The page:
The Toughest Woman on Reality TV

Farm girl Sandy Gabriel shows the boys, and the rest of us, how to muscle through the most difficult and dangerous jobs in America with a little Texas flare. Gabriel burst out of the closet on NBC’s America’s Toughest Jobs, as her friends, family, and students back home learn of her sexuality through reality TV.

BY Kandice Day

October 31 2008 12:00 AM ET

How did you hear
about the show?

My girlfriend
found an ad on Craigslist. They had an open casting call
here in Austin and it kind of started off as a little joke.
It seemed like a combination of Fear Factor and
Amazing Race, so I was like, “I can win this
hands down.” You know, I’m a farm girl.
I’m a country girl, I’m not afraid of
anything. I really wanted to do it because I haven’t
done any traveling. So I was looking forward to the
opportunity to just see what else is out there. Not
only that, I [didn’t want to] teach anymore. I
was just at a state in my life when I was ready to be me. I
had never been able to be me. I spent my whole life
hiding who I am. In the educational system parents
think you aren’t a good teacher because you’re
gay. They don’t look at you as a professional or at
how hard you work. I was just tired of being somebody
that I wasn't. So I said, “Here I am, this is
me.” It shouldn’t matter what my label is. At
the end of the day, my work should speak for itself.
Plus, I really wanted to find out what I’m made
of. I know I’m tough, but it’s hard when
you’re gone for eight weeks with no contact
with your loved ones and family. You’re put through
the most physical, mental, and emotionally challenging jobs.

Were you out to
your friends and family before you decided to go on the
show?

Well, I have a
girlfriend, but I never told my dad so he found out on TV.
One of my brothers knew, one didn’t, and I told my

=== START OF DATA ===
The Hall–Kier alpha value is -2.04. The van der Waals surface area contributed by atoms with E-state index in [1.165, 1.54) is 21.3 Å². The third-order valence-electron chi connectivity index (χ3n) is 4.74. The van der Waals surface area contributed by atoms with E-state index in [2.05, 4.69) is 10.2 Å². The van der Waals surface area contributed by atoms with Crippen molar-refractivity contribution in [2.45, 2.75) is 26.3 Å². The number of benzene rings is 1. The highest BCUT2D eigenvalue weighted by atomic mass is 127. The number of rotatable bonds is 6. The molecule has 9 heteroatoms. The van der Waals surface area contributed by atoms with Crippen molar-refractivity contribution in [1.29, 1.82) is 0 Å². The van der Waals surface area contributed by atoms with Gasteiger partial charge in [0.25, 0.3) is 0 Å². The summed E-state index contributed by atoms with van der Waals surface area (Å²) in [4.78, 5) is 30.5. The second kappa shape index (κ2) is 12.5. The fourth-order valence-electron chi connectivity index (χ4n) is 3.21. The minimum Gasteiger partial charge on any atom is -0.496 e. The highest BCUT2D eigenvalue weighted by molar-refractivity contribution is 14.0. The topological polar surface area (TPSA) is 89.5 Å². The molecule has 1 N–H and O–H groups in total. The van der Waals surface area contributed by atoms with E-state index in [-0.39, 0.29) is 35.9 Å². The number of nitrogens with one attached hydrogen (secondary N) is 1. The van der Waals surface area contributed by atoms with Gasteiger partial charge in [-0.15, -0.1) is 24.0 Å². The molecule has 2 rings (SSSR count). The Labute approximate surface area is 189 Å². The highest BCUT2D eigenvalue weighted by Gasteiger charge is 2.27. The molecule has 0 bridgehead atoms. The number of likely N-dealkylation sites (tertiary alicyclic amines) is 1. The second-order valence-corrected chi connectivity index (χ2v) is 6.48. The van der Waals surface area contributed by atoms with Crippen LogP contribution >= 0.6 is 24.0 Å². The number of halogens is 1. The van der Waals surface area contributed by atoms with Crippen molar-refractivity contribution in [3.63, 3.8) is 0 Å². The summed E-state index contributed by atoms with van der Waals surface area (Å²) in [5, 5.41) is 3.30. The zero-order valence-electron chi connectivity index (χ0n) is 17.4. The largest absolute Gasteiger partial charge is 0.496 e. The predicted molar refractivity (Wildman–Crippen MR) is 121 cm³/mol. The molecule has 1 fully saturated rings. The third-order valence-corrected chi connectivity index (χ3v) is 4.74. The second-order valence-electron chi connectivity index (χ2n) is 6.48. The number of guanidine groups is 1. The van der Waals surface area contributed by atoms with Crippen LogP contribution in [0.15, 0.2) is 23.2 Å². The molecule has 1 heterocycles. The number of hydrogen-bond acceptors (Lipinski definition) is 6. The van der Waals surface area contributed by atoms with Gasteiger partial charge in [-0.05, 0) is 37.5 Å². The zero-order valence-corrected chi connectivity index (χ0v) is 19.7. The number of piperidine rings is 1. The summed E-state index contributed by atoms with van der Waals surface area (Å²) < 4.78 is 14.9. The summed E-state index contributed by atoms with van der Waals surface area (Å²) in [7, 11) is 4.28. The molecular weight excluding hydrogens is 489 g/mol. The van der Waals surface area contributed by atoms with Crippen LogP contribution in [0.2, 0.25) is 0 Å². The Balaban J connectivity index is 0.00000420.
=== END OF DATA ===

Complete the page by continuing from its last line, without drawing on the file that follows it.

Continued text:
mom. I have two separate lives; one with my girlfriend
and one at work where I wear my heels and I fix my
hair. So this was a merging of the two, putting it all
together and not caring what anyone else thought of me.

None of your high
school students knew?

No way. I do not
hint around, or let anyone…the thing about kids at
the high school level is they’re young and
immature. I just try to make sure that when I’m
in the classroom the kids look at me as a strong woman and
a great educator. They’re young and trying to figure
out who they are, how are they supposed to understand
who you are. I definitely keep my personal life
separate.

Do they know now
after the show has aired?

I don’t
know. None of them have said anything. I never told them I
was going on the show, they found out on their own. I
didn’t want them to think, “Oh,
she’s on TV.” I want people to get to know me
— what I stand for and my expectations. I
didn’t want everybody trying to get in my class
because I was on TV. So, they’ve been watching, but
the episode that my girlfriend was on aired on a
Friday night, which is football night. So, I
don’t know if anyone even saw that episode. The only
thing they’ve ever said to me is they think I
talk a little bit of crap. I just tell them that I
have to tell people how it is sometimes.

Was it a concern
of yours when you decided to go on the show that
students and parents would find out you are gay and
retaliate?

When I went on
the show I wasn’t planning on teaching again. I was
planning on becoming a police officer. I was going to head
out for the academy on April 28, but I left for the
show April 20. If I wasn’t going to teach or
coach anymore, then I was either going to become a police
officer or open my own youth recreational center. I’m
all about the youth. Working with kids is phenomenal.
But I did have a sit down with my principal before the
show aired to tell her what I said, that I did come
out, I do drink and cuss and I am gay. I had to prepare her
for what parents might say. The faculty saw the show,
and some of them I don’t really speak to
anymore. But, I just really don’t care anymore.
I’m tired of living my life for everyone else.

On the show, they
didn’t show the argument with Chris. On the episode
he called me “that chick,” when really
he called me “that dyke.” That’s when
I got absolutely livid. That’s just one of the most
hateful words that you can use. I don’t think
everyone understands the hatred behind that word. And
everybody had already been making a bunch of gay comments
before that. On episode one, one of the cast members was
saying “I can’t believe they
didn’t cast a bull-dyke.” You know, and one of
the bosses said “only steers and queers come
from Texas.” Every boss on every job that I was
on focused on that, which didn’t make air. It was
stressful. Plus, I hate how everybody thinks that if a
woman is tough she’s a man, or she’s a
dyke. Why can’t women just be strong? There are
strong working women out there.

Tags: television

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